Wednesday, June 26, 2013
The Collegiate Churches of New York has funded SAACID International
to build a children's health facility that will provide inpatient care
for severely malnourished children and their resulting medical
complications. It will be the first indigenous construction in 22 years
in south and central Somalia.
The Inpatient Malnutrition Stabilization Center will be integrated
with the existing network of 17 outpatient health and nutrition centers
across Mogadishu City. The outpatient centers have treated 27,467
severely malnourished children and another 75,682 moderately
malnourished children throughout the last 12 months. In addition to
treating severely malnourished children, the inpatient facility will
offer immunizations, nutrition and breastfeeding counseling and hygiene
promotion. All services and transportation will be free.
After extensive research, the Collegiate Churches decided that SAACID
(say-eed), meaning 'to help' in Somali, would be the organization where
its $100,000 grant would have the greatest impact. The project costs
about $300,000, with the contribution covering about one-third of the
"What really struck me about SAACID, and part of the reason why
Collegiate decided to support them, is that as a local Somali
organization they can operate safely in underserved areas while
providing exceptional care for severely malnourished children," T.
Hunter Dare, a deacon for the Collegiate Churches and a former member of
its Outreach Committee. "This is the start of a relationship that both
SAACID and The Collegiate Churches hope will have a lasting impact on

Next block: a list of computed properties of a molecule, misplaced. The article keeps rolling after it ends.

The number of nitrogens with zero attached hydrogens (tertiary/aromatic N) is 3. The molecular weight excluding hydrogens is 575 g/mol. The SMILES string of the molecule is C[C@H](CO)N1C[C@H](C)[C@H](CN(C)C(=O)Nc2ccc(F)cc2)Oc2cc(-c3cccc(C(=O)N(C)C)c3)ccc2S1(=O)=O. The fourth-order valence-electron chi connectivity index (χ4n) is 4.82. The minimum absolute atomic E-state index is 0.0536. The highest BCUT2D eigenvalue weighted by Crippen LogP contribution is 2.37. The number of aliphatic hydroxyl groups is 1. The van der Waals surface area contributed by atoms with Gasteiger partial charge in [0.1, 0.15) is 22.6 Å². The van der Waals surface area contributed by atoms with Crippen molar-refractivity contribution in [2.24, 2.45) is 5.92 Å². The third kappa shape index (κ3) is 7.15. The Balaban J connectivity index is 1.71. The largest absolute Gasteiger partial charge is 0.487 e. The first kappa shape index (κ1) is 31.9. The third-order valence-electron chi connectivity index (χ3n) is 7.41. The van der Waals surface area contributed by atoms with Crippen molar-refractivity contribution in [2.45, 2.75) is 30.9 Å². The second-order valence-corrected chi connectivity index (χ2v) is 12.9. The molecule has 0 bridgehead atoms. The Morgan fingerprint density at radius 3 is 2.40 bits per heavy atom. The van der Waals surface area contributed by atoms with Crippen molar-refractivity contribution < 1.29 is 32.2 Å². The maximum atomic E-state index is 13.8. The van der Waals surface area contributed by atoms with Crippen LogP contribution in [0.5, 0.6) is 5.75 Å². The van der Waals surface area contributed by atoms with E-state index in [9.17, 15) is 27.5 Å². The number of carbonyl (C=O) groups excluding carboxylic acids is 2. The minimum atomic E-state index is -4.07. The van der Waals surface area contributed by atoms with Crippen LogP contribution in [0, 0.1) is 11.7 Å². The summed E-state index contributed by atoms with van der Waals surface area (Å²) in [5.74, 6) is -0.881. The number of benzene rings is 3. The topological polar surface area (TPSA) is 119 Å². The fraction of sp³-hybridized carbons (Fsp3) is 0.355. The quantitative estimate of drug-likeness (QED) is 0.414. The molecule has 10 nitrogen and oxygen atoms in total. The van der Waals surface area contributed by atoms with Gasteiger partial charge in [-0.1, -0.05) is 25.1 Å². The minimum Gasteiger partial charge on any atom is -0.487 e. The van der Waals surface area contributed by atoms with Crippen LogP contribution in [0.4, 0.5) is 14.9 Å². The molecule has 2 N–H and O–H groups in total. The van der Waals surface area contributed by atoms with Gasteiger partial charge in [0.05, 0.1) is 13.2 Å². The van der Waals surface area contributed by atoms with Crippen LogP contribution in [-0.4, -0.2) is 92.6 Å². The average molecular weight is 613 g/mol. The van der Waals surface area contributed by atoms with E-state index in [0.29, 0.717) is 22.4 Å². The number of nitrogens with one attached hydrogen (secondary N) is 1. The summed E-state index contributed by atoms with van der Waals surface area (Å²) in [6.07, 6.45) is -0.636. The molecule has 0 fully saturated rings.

poverty and starvation in the country."
The inpatient facility can serve about 2,000 severely malnourished
children annually, said Christy Sprinkle, Executive Manager of SAACID.
The construction has employed more than 100 people; the operations will
eventually employ 43 people, with the larger network employing more than
1,000 people. The four-ward building will have 48 beds. One of the
wards recently opened to conduct minor treatments until the formal
opening later in the summer.
The Collegiate Churches offers the opportunity to donate to their
Somalia relief effort through their website. Photographs of the
construction of the Inpatient Malnutrition Stabilization Center can be
The Collegiate Churches of New York
Established in 1628, The Collegiate Churches of New York has old, deep
roots in a great city, yet has embraced a thoroughly modern perspective
on spirituality and community in a greater world. Founded in the
tradition of Reformed Protestantism, they respond to the spiritual needs
of people today by embracing diversity, affirmation, openness and
justice. They consist of a single historic church with four city-wide
ministries. Each is unique in approach and character, but unified in our
core values of inclusion, self-exploration and positive thinking. As a
spiritual community they encourage people to search, discover and
SAACID (say-eed - Somali, meaning 'to help') is an indigenous Somali,
not-for-profit, non-religious, non-political, Non-Governmental
Organization (NGO) founded and directed by Somali women, that focuses on
practical measures to enhance the life-options of women, children and
the poor. Originally founded in 1990, SAACID is now fully registered in
Australia, Somalia and the US. SAACID envisions all developing countries
as contexts in which all people can reach their full human potential.